WASHINGTON — Rep. Martha McSally handily defeated former Sheriff Joe Arpaio and Kelli Ward in the Arizona Republican Senate primary on Tuesday night, setting the stage for a November battle over a seat that could determine control of the Senate, NBC News projects.
McSally, a former fighter pilot, had been favored to prevail over the two conservatives, who split the anti-establishment vote. But McSally tacked to the right in the primary, which could cause problems for her in what is expected to be a tough race against Democrat Kyrsten Sinema in November.
McSally had 51.4 percent, or 196,452 votes, to Ward's 28.6 percent, or 109,105 votes, and Arpaio's 20 percent, or 76,517 votes, with 58 percent of precincts reporting.
Republican officials had worried that Ward or Arpaio would be unelectable in November, potentially costing the GOP a Senate seat. Despite both of the challengers accusing McSally of being too moderate, she's on track to win more votes than both of her challengers combined.
Ward lost a nasty primary against Sen. John McCain in 2016, and returned this year to challenge Sen. Jeff Flake, R-Ariz. But when Flake decided not to run for reelection and Arpaio got in, Ward had a tougher time consolidating the pro-Trump conservative vote. President Donald Trump did not endorse in the race.
But he did offer McSally his congratulations in a tweet sent after midnight.
McSally, for her part, tweeted from her campaign account that she was "humbled and honored" to have won.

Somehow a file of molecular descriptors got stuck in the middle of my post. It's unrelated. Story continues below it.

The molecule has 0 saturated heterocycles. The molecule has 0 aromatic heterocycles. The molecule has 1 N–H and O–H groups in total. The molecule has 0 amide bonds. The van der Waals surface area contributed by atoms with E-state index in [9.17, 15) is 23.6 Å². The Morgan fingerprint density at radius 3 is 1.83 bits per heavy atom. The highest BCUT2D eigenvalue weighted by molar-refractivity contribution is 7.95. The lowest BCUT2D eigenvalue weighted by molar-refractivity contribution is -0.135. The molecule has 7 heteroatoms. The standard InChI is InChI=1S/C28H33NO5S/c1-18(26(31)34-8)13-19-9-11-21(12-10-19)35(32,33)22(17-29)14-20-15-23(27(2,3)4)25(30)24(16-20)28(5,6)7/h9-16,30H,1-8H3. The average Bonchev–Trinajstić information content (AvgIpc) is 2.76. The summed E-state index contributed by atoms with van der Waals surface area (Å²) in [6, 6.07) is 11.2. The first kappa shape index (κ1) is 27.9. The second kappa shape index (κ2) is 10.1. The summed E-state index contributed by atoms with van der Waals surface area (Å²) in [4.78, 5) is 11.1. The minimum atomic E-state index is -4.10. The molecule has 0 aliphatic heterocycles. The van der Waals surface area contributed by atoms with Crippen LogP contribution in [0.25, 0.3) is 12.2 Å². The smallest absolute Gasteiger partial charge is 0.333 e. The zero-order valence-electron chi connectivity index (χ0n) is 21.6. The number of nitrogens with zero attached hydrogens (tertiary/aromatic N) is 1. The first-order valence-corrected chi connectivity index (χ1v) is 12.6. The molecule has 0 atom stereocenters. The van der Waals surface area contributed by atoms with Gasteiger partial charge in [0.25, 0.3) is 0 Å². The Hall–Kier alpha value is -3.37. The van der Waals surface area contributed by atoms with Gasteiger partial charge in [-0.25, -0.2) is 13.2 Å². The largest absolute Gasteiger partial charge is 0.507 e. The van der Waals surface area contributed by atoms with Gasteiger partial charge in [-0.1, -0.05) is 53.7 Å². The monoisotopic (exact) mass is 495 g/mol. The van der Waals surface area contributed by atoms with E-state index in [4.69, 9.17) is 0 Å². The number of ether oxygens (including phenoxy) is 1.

In the final days of her campaign, Ward launched a bus tour with Pizzagate conspiracy theorist Mike Cernovich, and wondered aloud on Facebook if McCain's family timed their decision to announce the senator had stopped medical treatment for cancer in order to overshadow her campaign.
Arpaio, meanwhile, struggled to gain any real traction, despite tying himself closely to Trump, who pardoned the former Maricopa County Sheriff after he was convicted of criminal contempt. And his disappointing third-place finish will likely mark the end of the 86-year-old's political career.
The result could influence Republican Gov. Doug Ducey, who is also up for reelection this year, as he decides whom to appoint to fill McCain's seat. The appointee will not face voters until 2020.
Arizona Democrats like their gubernatorial nominee, former state education official David Garcia, and think he has a chance to win despite the state's Republican tilt thanks to Democratic energy and concerns about public education funding.
Meanwhile, Sinema, a Democratic congresswoman from the Phoenix suburbs, ran essentially unopposed for her party's Senate nomination.
Arizona hasn't elected a Democratic senator in 30 years, but changing demographics makes it more competitive and it is now viewed as one of Senate Democrats' few pickup opportunities in November. Hillary Clinton came within 4 percentage points of Trump in the state.
McSally has already started running ads attacking Sinema for "protesting us in a pink tutu" while McSally was flying combat missions in Afghanistan.
Meanwhile, former Arizona Democratic Rep. Ann Kirkpatrick was leading in her bid to make it back to Congress. Her opponent, Matt Heinz, a doctor who ran for the seat before, has not made it easy, comparing Kirkpatrick's political ambition to a "meth addiction." With 59 percent of precincts reporting, Kirkpatrick has a comfortable 10-point lead.